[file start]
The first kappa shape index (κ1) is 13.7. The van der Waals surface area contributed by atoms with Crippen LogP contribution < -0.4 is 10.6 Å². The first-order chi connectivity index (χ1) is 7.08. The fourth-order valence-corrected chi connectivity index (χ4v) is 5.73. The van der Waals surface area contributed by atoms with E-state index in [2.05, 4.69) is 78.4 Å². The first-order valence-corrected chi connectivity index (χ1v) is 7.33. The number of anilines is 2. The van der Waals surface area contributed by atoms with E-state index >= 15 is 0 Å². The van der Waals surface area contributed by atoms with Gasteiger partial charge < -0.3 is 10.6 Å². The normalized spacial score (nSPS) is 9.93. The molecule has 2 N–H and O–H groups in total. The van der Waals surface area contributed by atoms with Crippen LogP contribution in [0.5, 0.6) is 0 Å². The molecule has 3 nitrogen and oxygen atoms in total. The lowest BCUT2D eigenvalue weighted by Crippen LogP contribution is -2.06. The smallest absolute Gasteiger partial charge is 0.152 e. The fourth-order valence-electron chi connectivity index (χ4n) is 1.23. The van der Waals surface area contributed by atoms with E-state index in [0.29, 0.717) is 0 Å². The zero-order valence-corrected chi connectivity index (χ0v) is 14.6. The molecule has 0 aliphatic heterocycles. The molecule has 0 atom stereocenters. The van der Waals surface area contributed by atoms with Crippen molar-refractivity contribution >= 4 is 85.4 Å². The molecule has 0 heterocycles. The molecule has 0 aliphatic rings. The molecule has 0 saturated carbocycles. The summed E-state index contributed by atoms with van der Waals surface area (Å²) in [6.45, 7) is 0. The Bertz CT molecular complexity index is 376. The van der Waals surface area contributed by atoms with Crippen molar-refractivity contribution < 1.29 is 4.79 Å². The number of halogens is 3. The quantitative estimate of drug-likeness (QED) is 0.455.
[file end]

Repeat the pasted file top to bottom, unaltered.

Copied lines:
The first kappa shape index (κ1) is 13.7. The van der Waals surface area contributed by atoms with Crippen LogP contribution < -0.4 is 10.6 Å². The first-order chi connectivity index (χ1) is 7.08. The fourth-order valence-corrected chi connectivity index (χ4v) is 5.73. The van der Waals surface area contributed by atoms with E-state index in [2.05, 4.69) is 78.4 Å². The first-order valence-corrected chi connectivity index (χ1v) is 7.33. The number of anilines is 2. The van der Waals surface area contributed by atoms with E-state index >= 15 is 0 Å². The van der Waals surface area contributed by atoms with Gasteiger partial charge < -0.3 is 10.6 Å². The normalized spacial score (nSPS) is 9.93. The molecule has 2 N–H and O–H groups in total. The van der Waals surface area contributed by atoms with Crippen LogP contribution in [0.5, 0.6) is 0 Å². The molecule has 3 nitrogen and oxygen atoms in total. The lowest BCUT2D eigenvalue weighted by Crippen LogP contribution is -2.06. The smallest absolute Gasteiger partial charge is 0.152 e. The fourth-order valence-electron chi connectivity index (χ4n) is 1.23. The van der Waals surface area contributed by atoms with E-state index in [0.29, 0.717) is 0 Å². The zero-order valence-corrected chi connectivity index (χ0v) is 14.6. The molecule has 0 aliphatic heterocycles. The molecule has 0 atom stereocenters. The van der Waals surface area contributed by atoms with Crippen molar-refractivity contribution >= 4 is 85.4 Å². The molecule has 0 heterocycles. The molecule has 0 aliphatic rings. The molecule has 0 saturated carbocycles. The summed E-state index contributed by atoms with van der Waals surface area (Å²) in [6.45, 7) is 0. The Bertz CT molecular complexity index is 376. The van der Waals surface area contributed by atoms with Crippen molar-refractivity contribution < 1.29 is 4.79 Å². The number of halogens is 3. The quantitative estimate of drug-likeness (QED) is 0.455.